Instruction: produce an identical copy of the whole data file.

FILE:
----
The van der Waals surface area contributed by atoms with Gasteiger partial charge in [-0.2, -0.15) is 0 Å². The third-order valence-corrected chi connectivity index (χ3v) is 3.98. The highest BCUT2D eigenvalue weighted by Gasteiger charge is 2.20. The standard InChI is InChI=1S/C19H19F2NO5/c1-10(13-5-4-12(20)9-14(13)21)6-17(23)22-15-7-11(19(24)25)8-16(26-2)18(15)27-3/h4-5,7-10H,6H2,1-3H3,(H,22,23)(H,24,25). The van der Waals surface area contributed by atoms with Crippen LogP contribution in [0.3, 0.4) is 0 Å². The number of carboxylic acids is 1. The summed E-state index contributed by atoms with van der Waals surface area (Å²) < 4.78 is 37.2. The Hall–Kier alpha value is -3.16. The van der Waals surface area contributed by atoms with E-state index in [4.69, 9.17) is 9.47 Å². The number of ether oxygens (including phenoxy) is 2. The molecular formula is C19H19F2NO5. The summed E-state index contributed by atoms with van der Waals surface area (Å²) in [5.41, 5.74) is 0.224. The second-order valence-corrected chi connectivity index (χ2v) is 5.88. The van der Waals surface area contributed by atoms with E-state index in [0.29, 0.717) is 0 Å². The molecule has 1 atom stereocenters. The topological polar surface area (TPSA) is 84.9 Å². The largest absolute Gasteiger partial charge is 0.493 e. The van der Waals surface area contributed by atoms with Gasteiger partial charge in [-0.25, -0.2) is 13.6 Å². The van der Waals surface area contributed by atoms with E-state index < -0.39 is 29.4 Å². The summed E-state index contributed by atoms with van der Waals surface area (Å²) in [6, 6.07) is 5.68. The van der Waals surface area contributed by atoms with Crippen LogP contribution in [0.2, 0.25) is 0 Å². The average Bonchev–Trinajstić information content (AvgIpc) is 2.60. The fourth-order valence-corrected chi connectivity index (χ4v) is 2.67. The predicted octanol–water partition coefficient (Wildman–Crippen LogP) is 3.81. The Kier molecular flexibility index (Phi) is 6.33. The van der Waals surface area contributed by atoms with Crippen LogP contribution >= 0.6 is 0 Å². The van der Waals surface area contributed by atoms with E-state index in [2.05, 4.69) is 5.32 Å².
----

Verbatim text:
The van der Waals surface area contributed by atoms with Gasteiger partial charge in [-0.2, -0.15) is 0 Å². The third-order valence-corrected chi connectivity index (χ3v) is 3.98. The highest BCUT2D eigenvalue weighted by Gasteiger charge is 2.20. The standard InChI is InChI=1S/C19H19F2NO5/c1-10(13-5-4-12(20)9-14(13)21)6-17(23)22-15-7-11(19(24)25)8-16(26-2)18(15)27-3/h4-5,7-10H,6H2,1-3H3,(H,22,23)(H,24,25). The van der Waals surface area contributed by atoms with Crippen LogP contribution in [0.3, 0.4) is 0 Å². The number of carboxylic acids is 1. The summed E-state index contributed by atoms with van der Waals surface area (Å²) < 4.78 is 37.2. The Hall–Kier alpha value is -3.16. The van der Waals surface area contributed by atoms with E-state index in [4.69, 9.17) is 9.47 Å². The number of ether oxygens (including phenoxy) is 2. The molecular formula is C19H19F2NO5. The summed E-state index contributed by atoms with van der Waals surface area (Å²) in [5.41, 5.74) is 0.224. The second-order valence-corrected chi connectivity index (χ2v) is 5.88. The van der Waals surface area contributed by atoms with E-state index in [0.29, 0.717) is 0 Å². The molecule has 1 atom stereocenters. The topological polar surface area (TPSA) is 84.9 Å². The largest absolute Gasteiger partial charge is 0.493 e. The van der Waals surface area contributed by atoms with Gasteiger partial charge in [-0.25, -0.2) is 13.6 Å². The van der Waals surface area contributed by atoms with E-state index < -0.39 is 29.4 Å². The summed E-state index contributed by atoms with van der Waals surface area (Å²) in [6, 6.07) is 5.68. The van der Waals surface area contributed by atoms with Crippen LogP contribution in [0.2, 0.25) is 0 Å². The average Bonchev–Trinajstić information content (AvgIpc) is 2.60. The fourth-order valence-corrected chi connectivity index (χ4v) is 2.67. The predicted octanol–water partition coefficient (Wildman–Crippen LogP) is 3.81. The Kier molecular flexibility index (Phi) is 6.33. The van der Waals surface area contributed by atoms with Crippen LogP contribution >= 0.6 is 0 Å². The van der Waals surface area contributed by atoms with E-state index in [2.05, 4.69) is 5.32 Å².